Even though your first marriage ended in divorce, you may be thinking about walking down the aisle again. Still, if you currently receive child support from your ex-spouse, you may wonder how your remarriage may affect your monthly budget.
When making support orders, judges in Texas consider both the best interests of the child and each parent’s finances. If circumstances change, either parent may request a support modification. Until a judge approves one, though, the existing order typically remains in effect.
Your new spouse’s income
Even if your new spouse has a great job, his or her income should have no effect on the child support your ex-spouse must pay. That is, judges should only consider the biological parents’ income when making support orders.
Your new spouse’s intentions
If your child does not have a relationship with your ex-spouse, his or her biological parent, your new spouse may want to adopt your son or daughter. While adoption may make sense, it is may also affect the child support you receive. After all, if your ex-spouse surrenders parental rights, the current support order is likely to end.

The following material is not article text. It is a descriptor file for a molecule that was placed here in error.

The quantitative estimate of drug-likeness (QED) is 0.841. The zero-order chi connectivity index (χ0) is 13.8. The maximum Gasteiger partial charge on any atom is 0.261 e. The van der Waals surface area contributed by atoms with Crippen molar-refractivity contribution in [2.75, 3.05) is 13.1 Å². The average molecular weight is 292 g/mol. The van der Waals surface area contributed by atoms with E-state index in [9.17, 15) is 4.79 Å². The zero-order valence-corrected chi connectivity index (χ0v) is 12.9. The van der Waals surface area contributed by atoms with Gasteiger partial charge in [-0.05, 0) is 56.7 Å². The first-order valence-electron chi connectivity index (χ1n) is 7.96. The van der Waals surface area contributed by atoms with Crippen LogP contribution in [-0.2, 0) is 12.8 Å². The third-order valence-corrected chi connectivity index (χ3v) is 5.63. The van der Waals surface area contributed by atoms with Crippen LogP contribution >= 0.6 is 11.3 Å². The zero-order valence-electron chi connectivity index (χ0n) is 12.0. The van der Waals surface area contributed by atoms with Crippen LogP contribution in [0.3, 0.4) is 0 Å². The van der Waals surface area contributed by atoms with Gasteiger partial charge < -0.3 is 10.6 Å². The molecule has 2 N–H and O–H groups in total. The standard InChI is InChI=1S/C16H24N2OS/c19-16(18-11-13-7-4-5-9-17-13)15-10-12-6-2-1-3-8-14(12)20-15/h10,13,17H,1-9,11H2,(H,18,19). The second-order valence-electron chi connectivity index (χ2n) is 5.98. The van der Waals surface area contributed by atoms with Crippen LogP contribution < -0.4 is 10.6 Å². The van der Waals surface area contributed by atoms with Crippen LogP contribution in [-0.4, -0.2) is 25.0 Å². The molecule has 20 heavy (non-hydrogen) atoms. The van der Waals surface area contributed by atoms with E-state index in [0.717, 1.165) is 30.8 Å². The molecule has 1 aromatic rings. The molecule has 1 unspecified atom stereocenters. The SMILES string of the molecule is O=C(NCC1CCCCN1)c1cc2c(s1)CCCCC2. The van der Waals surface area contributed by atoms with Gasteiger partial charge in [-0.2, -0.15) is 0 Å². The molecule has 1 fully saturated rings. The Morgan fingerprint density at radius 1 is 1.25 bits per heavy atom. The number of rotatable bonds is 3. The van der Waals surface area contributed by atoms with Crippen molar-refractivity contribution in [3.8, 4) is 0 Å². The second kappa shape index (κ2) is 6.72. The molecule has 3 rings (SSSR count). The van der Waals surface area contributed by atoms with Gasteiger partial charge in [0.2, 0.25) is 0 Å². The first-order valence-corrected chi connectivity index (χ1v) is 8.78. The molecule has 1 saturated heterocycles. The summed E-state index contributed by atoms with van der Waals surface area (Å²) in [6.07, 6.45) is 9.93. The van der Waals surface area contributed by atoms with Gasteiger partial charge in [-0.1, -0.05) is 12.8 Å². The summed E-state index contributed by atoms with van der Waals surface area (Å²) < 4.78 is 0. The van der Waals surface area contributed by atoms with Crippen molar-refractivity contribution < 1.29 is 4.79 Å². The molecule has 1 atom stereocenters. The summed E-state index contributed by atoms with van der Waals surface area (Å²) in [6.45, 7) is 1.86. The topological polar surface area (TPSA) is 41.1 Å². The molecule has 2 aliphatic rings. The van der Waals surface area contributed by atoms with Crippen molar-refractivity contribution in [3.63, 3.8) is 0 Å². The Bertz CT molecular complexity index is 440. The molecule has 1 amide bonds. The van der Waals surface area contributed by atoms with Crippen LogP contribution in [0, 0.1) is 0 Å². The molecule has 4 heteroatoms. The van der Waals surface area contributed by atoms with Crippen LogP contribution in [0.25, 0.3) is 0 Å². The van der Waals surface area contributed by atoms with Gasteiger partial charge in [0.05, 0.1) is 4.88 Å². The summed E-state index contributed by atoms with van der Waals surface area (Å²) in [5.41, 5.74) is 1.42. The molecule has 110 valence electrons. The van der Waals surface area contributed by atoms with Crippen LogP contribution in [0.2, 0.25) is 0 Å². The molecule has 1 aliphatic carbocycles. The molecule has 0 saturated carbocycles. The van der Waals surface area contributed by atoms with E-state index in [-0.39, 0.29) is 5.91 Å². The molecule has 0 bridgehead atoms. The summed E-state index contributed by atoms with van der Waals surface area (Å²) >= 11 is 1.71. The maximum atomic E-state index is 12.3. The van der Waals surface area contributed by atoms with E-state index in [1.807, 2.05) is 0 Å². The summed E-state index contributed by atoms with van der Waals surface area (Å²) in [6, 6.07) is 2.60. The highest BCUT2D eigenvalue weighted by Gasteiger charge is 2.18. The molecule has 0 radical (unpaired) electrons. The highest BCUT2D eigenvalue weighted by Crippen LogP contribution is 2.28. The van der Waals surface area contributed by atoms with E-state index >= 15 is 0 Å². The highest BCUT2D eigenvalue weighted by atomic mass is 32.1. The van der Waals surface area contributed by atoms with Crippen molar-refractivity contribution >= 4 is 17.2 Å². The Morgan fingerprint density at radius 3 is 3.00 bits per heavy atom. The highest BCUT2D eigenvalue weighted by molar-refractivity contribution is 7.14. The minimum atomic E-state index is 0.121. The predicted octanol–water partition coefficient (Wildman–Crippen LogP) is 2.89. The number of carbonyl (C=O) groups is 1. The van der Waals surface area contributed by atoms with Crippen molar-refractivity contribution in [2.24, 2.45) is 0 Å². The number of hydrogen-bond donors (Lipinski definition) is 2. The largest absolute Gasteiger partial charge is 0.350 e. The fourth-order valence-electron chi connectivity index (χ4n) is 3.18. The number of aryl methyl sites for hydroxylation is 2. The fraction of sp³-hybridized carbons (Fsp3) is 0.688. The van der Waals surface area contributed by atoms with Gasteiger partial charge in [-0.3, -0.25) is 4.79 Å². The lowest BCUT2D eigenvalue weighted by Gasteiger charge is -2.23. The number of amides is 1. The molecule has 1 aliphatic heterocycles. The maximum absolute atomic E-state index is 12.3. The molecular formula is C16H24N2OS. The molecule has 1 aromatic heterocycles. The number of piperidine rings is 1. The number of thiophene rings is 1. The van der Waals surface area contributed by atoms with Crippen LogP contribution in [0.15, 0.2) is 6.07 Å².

Your child’s intentions
On the other hand, your child may have little or no interest in living with your new spouse. This may be especially true if you intend to move into your new husband’s or wife’s home. If you rework your existing custody agreement to allow your child to live with his or her other parent, you may receive less child support. You may also have to pay child support to your ex-spouse.
Whether your child support payments are likely to change after your remarriage ultimately depends on many factors. Therefore, if you worry about losing support payments, you must carefully consider all possible consequences of remarriage.